Nazis are more than just people who care way too much about grammar — they’re also real, live humans who once did terrible, terrible things. For more information, consult your local Hogan’s Heroes rerun. Once you’re back, you’ll be in the mood for some NAZI HUNTING, which is exactly what the Simon Wiesenthal Centre wants.
Some 2,000 posters popped up yesterday in Berlin, Hamburg and Cologne, offering a €25,000 [or $33,190] reward for information that leads to the arrest and conviction of Nazi war criminals. It marks the latest push by the Simon Wiesenthal Centre to locate as-yet unconvicted Third Reich war criminals.
The impetus for the campaign, dubbed “Operation Last Chance”, was the Munich trial of former SS guard John Demjanjuk for war crimes at the Sobibor camp in occupied Poland. Though he died last year before his conviction was finalised, it marked a watershed in Nazi trials.
In previous decades, German authorities had refused to open an investigation without concrete proof of a specific Nazi-era crime – often a difficult task given the regime’s industrial killing machine. But now German authorities have indicated a willingness to lower the legal hurdle to prosecutions, thus expanding the pool – if diluting the seniority – of potential Third Reich perpetrators still at large. (Via)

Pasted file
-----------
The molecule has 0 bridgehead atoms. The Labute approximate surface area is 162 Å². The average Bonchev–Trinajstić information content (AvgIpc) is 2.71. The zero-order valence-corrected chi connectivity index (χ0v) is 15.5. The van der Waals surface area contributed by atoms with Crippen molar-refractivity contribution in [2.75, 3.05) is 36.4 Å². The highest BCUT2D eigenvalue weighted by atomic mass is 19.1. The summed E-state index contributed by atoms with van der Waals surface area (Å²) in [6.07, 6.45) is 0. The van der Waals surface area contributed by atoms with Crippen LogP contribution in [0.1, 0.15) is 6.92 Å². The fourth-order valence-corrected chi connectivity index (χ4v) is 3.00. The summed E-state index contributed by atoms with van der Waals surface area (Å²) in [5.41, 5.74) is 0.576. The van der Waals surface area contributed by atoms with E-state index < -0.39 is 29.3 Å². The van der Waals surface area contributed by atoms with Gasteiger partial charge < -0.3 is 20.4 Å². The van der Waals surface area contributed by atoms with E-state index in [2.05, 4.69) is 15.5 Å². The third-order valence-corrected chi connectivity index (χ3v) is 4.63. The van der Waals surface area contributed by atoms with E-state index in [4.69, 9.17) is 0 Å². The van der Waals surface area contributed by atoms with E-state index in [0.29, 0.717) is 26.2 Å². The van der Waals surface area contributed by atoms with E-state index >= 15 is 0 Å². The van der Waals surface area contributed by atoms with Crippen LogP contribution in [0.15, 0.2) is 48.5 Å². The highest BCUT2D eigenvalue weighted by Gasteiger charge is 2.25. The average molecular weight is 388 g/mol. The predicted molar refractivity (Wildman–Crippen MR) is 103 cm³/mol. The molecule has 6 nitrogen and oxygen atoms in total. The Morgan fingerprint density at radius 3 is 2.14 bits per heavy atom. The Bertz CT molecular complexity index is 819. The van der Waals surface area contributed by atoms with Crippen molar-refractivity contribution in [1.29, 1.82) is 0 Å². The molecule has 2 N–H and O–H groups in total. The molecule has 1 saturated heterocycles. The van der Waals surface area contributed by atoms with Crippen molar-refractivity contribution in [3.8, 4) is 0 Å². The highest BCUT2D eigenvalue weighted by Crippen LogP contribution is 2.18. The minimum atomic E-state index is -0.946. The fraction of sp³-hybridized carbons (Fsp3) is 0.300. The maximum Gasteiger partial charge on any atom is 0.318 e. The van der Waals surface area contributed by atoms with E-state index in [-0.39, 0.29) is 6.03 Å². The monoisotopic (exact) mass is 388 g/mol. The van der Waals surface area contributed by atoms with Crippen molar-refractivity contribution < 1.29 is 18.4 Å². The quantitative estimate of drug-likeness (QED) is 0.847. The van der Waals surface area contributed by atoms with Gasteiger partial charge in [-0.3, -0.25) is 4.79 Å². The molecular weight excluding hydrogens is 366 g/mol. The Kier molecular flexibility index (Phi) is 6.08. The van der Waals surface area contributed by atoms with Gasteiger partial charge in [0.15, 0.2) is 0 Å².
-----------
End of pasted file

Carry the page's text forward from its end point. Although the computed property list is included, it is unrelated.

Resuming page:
Here are their 10 most wanted Nazis.
The Hungarian, 97, sent 15,700 Jews to their death in a ghetto in Kosice. He was found by The Sun last year and held in Budapest. But Slovakia, which now owns Kosice, wants him extradited to stand trial in the city.
The SS man, 92, helped massacre 560 people in an Italian village including a three-month-old baby and a civilian aged 86. He was convicted of murder in absentia in Italy but still lives in a home in Hamburg, Germany.
Now 92, he took part in the deportation and murder of Jews in Lvov (then in Poland, now Ukraine) in 1941-44. Tracked down to Michigan, USA, he was ordered to be deported. But no country has so far agreed to take him.
As part of the Lithuanian police, Dailide, 92, arrested Jews and Poles who were later executed. After the war he moved to Florida but was deported in 2004. He was given a five-year jail term but hasn’t served it due to his age.
The platoon commander, 93, allegedly burned the villagers of Khatyn, Belarus, to death in a barn in 1943. He also ordered other atrocities on Jews. Today, he keeps bees in Ormstown, Canada, and sells their honey.
Lipschis 93, was in the SS Death Head’s Battalion until 1945 and was behind mass murder at Auschwitz. He fled to the US but was deported to Germany in 1983. He insists he was a cook in the war not a criminal.
Ex-member of the Einsatzkommando which murdered more than 23,000 people in Ukraine. He was stripped of his Canadian citizenship in 2001 after his past was revealed. Now 89 he says he was a translator in the war.